Erik Dahl: Gethenian Suite was actually recorded in 2019. And Music For Small Rooms was mostly recorded in three days in May 2020, plus some extra material at the end of 2020. I had begun four of the songs earlier but wrote most of the material from March until May 2020. I was also writing for Erik Dahl Ensemble during this time.
mwe3: “Postpop”, the lead off track, has a Swedish kind of melody to it. Is it pop, jazz or neoclassical - or all three - in your estimation? Is that your voice on that track? What did you mean by calling the title “Postpop”?
Erik Dahl: Yes, that is my voice. I’m not entirely sure what genre it is. I’m playfully trying to define it with the title. To me there is a pop quality to the song but it is also something else.
mwe3: You played several different instruments on Music For Small Rooms compared to Gethenian Suite, including guitar and field recordings. Tell us more about how you layered the sounds and how much overdubbing there was. I didn’t know you played guitar. What guitars are you playing on Music For Small Rooms?
Erik Dahl: I recorded the piano first. Even the drums on “Natural Home” was recorded after the piano. On the three songs with beats I used a click track and then also recorded the rhythms using the piano. Editing beats is really time consuming. Filip helped with that, cleaning up parts that didn’t contribute. The guitar is on “The Leopard”, very minimal, riffing on B. I like to use different sounds. I’m not a guitar player but I sometimes use it to get a different energy. Composing on the guitar gives wildly different results than composing at the piano!
mwe3: “Natural Home” has some interesting textures and sonic contrasts and it’s the only track with William’s full drum sound on it. Did you set out to write a more vivid, aggressive kind of track? Would you say it has a kind of rock energy and do you like that kind of sound compared to the meditative style?
Erik Dahl: Yes, “Natural Home” was written and recorded later, in November 2020, because I felt the album lacked something energetic. First it was using a programmed beat, but that didn’t work, it was too mechanical. William intuitively knew how to play it!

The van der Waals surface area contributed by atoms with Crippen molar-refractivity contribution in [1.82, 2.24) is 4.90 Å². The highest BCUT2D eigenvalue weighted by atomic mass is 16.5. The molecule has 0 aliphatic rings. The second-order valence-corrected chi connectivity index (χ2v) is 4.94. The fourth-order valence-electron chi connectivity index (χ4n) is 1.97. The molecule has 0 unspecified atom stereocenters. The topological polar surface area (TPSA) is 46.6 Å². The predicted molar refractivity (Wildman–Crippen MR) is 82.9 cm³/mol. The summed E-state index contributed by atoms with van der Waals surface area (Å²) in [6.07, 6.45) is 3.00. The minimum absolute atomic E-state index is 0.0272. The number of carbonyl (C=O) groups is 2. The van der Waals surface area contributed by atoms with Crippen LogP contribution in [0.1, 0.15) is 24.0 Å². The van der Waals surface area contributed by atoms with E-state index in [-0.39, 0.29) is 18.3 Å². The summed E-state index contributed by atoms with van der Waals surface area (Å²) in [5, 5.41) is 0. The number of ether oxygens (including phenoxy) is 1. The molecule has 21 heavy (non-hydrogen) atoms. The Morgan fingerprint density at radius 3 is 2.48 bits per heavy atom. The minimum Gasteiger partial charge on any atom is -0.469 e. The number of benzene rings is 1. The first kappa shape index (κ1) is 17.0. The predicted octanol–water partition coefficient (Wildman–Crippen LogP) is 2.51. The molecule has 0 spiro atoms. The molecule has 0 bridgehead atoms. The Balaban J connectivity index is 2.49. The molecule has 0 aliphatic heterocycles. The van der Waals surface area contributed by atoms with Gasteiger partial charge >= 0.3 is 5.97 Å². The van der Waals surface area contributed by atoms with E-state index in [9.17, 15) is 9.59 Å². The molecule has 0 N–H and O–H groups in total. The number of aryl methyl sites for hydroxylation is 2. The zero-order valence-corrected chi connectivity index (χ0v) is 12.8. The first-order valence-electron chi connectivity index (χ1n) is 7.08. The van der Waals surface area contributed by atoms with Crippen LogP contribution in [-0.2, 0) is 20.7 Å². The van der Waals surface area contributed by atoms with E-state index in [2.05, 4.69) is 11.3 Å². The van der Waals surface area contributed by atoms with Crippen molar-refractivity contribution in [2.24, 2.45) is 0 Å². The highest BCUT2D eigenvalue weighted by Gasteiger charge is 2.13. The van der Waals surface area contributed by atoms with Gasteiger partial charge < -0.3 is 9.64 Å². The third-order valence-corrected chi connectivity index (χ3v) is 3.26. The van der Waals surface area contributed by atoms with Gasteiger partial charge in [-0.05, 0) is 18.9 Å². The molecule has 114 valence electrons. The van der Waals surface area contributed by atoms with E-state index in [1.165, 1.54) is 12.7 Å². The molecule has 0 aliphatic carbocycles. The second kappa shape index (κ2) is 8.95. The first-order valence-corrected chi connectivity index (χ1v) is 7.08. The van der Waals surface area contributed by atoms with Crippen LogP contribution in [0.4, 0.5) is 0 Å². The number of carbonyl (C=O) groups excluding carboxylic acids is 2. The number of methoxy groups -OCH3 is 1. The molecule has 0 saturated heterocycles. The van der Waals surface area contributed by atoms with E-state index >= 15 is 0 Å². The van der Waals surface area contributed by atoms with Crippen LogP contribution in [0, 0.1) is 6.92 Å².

mwe3: What does “Tuva” mean? Is that a name? Does it have a Swedish feel in its melody? Tell us about that track and the melodic approach.
Erik Dahl: “Tuva” is a name, but it also means a tuft of grass. It is probably the most Swedish song on the album. It is a Polska, which is a traditional form of Swedish dance music. In the evening, a few days before the recording session I listened to Valkyrien Allstars, a Norwegian folk pop hybrid, and remembered how much I love folk music. I wrote the song the same night.
mwe3: Tell us about working with co-producer Filip Leyman on Music For Small Rooms. What did he bring to the album sessions and he also plays percussion and something called modular? Is that like adding beats or something different?
Erik Dahl: Filip came into the project when most material was already recorded. He was wonderful, trying to understand my vision, yet contributing his considerable knowledge. He is a great drummer and modular synth player. Modular is an open ended synth environment. It can mean a lot of stuff. The beat on “The Leopard” includes some modular bass drum. “Between Heartbeats” and “Børnevise” has the modular processing piano. The result is sonic bliss! We also recorded some synths, Grandmother, Polysix, in his studio. More than anything he injected an organic feeling to the electronic elements, making it follow the dynamics and blend with the piano.
mwe3: What does “Gnista” mean? In Swedish it translates to “Spark” and is there a drink by the same name? How many instruments are you playing on “Gnista”?